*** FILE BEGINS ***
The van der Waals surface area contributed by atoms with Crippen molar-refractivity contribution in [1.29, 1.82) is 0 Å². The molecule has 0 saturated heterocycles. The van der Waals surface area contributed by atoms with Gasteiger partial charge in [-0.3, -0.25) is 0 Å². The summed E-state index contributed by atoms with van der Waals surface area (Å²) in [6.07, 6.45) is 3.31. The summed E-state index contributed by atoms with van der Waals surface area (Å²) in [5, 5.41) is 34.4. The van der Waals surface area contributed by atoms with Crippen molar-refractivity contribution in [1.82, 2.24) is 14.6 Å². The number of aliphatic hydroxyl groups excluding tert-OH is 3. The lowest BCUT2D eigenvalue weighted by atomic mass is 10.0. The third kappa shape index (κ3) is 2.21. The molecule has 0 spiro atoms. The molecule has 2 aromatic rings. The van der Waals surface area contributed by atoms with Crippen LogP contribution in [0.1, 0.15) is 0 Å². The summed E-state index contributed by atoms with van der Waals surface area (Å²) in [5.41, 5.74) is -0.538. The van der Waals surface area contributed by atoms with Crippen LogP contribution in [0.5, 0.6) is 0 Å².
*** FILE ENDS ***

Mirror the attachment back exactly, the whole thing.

The van der Waals surface area contributed by atoms with Crippen molar-refractivity contribution in [1.29, 1.82) is 0 Å². The molecule has 0 saturated heterocycles. The van der Waals surface area contributed by atoms with Gasteiger partial charge in [-0.3, -0.25) is 0 Å². The summed E-state index contributed by atoms with van der Waals surface area (Å²) in [6.07, 6.45) is 3.31. The summed E-state index contributed by atoms with van der Waals surface area (Å²) in [5, 5.41) is 34.4. The van der Waals surface area contributed by atoms with Crippen molar-refractivity contribution in [1.82, 2.24) is 14.6 Å². The number of aliphatic hydroxyl groups excluding tert-OH is 3. The lowest BCUT2D eigenvalue weighted by atomic mass is 10.0. The third kappa shape index (κ3) is 2.21. The molecule has 0 spiro atoms. The molecule has 2 aromatic rings. The van der Waals surface area contributed by atoms with Crippen LogP contribution in [0.1, 0.15) is 0 Å². The summed E-state index contributed by atoms with van der Waals surface area (Å²) in [5.41, 5.74) is -0.538. The van der Waals surface area contributed by atoms with Crippen LogP contribution in [0.5, 0.6) is 0 Å².